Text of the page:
Metaprogramming is one application where pattern matching can be extremely useful but pattern matching is a general-purpose language feature. You may appreciate my article from the Benefits of OCaml about a minimal interpreter. In particular, note how easy pattern matching makes it to act upon each of the different kinds of expression:

> let rec eval vars = function
    | EApply(func, arg) ->
        match eval vars func, eval vars arg with
        | VClosure(var, vars, body), arg -> eval ((var, arg) :: vars) body
        | _ -> invalid_arg "Attempt to apply a non-function value"
    | EAdd(e1, e2) -> VInt (int(eval vars e1) + int(eval vars e2))
    | EMul(e1, e2) -> VInt (int(eval vars e1) * int(eval vars e2))
    | EEqual(e1, e2) -> VBool (eval vars e1 = eval vars e2)
    | EIf(p, t, f) -> eval vars (if bool (eval vars p) then t else f)
    | EInt i -> VInt i
    | ELetRec(var, arg, body, rest) ->
        let rec vars = (var, VClosure(arg, vars, body)) :: vars in
        eval vars rest
    | EVar s -> List.assoc s vars;;
val eval : (string * value) list -> expr -> value = <fun>

That OCaml article was used as the basis of the F#.NET Journal article "Language-oriented programming: The Term-level Interpreter" (31st December 2007).

3- Some guys said that he can even make another language like IronScheme by F#,is that right ?

Yes, you can write compilers in F#. In fact, F# is derived from a family of languages that were specifically designed for metaprogramming, the so-called MetaLanguages (ML) family.

The article "Run-time code generation using System.Reflection.Emit" (31st August 2008) from the F#.NET Journal described the design and implementation of a simple compiler for a minimal language called Brainf*ck. You can extend this to implement more sophisticated languages like Scheme. Indeed, the F# compiler is mostly written in F# itself.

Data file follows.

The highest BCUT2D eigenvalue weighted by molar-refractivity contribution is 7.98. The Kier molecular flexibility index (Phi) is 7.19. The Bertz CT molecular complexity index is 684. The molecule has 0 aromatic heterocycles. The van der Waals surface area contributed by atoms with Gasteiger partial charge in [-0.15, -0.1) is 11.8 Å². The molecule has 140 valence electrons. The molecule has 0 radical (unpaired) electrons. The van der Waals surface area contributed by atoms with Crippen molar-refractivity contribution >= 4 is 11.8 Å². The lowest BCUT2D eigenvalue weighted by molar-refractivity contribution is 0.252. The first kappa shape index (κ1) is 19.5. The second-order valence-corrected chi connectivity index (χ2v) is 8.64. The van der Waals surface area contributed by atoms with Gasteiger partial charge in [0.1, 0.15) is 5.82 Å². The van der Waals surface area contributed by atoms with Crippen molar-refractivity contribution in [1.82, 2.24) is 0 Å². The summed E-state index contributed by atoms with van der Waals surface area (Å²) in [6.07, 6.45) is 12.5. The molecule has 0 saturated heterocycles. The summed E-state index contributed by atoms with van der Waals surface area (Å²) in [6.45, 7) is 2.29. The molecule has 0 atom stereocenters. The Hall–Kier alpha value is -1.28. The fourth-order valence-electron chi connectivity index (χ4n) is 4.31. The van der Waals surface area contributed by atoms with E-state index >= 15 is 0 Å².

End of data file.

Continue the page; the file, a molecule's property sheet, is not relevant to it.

On a related note, I just completed a project writing high-performance serialization code that used reflection to consume F# types in a project and then spit out F# code to serialize and deserialize values of those types

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F# quotations allow you to mark some piece of F# code and get the representation of the source code. This is ued in WebSharper (see for example this tutorial) to translate F# code to JavaScript. Another example is F# support for LINQ where code marked as <@ ... @> is translated to SQL:

let res = <@ for p in db.Products 
               if p.IsVisible then yield p.Name @> |> query

Pattern matching is simply a very powerful language construct, but it is nothing more mysterious than for example if. The idea is that you can match value against patterns and program will choose the first matching branch. This is powerful because patterns can be nested and so you can use it to process various complex data structures or implement symbolc processing:

match expr with
| Multiply(Constant 0, _) | Multiply(_, Constant 0) -> 0
| Multiply(expr1, expr2) -> (eval expr1) * (eval expr2)
// (other patterns)

For example, here we're using pattern matching to evaluate some representation of numerical expression. The first pattern is an optimization that deals with cases where one argument of multiplication is 0.

Writing languages You can use F# (just like any other general purpose language) to write compilers and tools for other languages. In F#, this is easy because it comes with tools for generating lexers and parsers. See for example this introduction.

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Woow.. are you the author of Real World Functional Programming ? I don't expect to get an answer from you :D . – Little Jack Dec 1 '10 at 6:56
Don't we use F# Quotation & Active Pattern for meta programming on the language itself ? – Little Jack Dec 1 '10 at 7:00
But you can only quote certain kinds of expressions and not any code in F# using its quotation mechanism, right? – Jon Harrop Dec 4 '10 at 12:36
@Jon: That's right. WebSharper combines quotations and reflection, but there are still limitations... – Tomas Petricek Dec 5 '10 at 20:33
@Dark: Yes, that's me. Meta-programming is a very broad term and both quotations and active patterns are form of meta-programming. Quotations are more general, active patterns are a somewhat limited library-form (a bit like combinators) – Tomas Petricek Dec 5 '10 at 20:38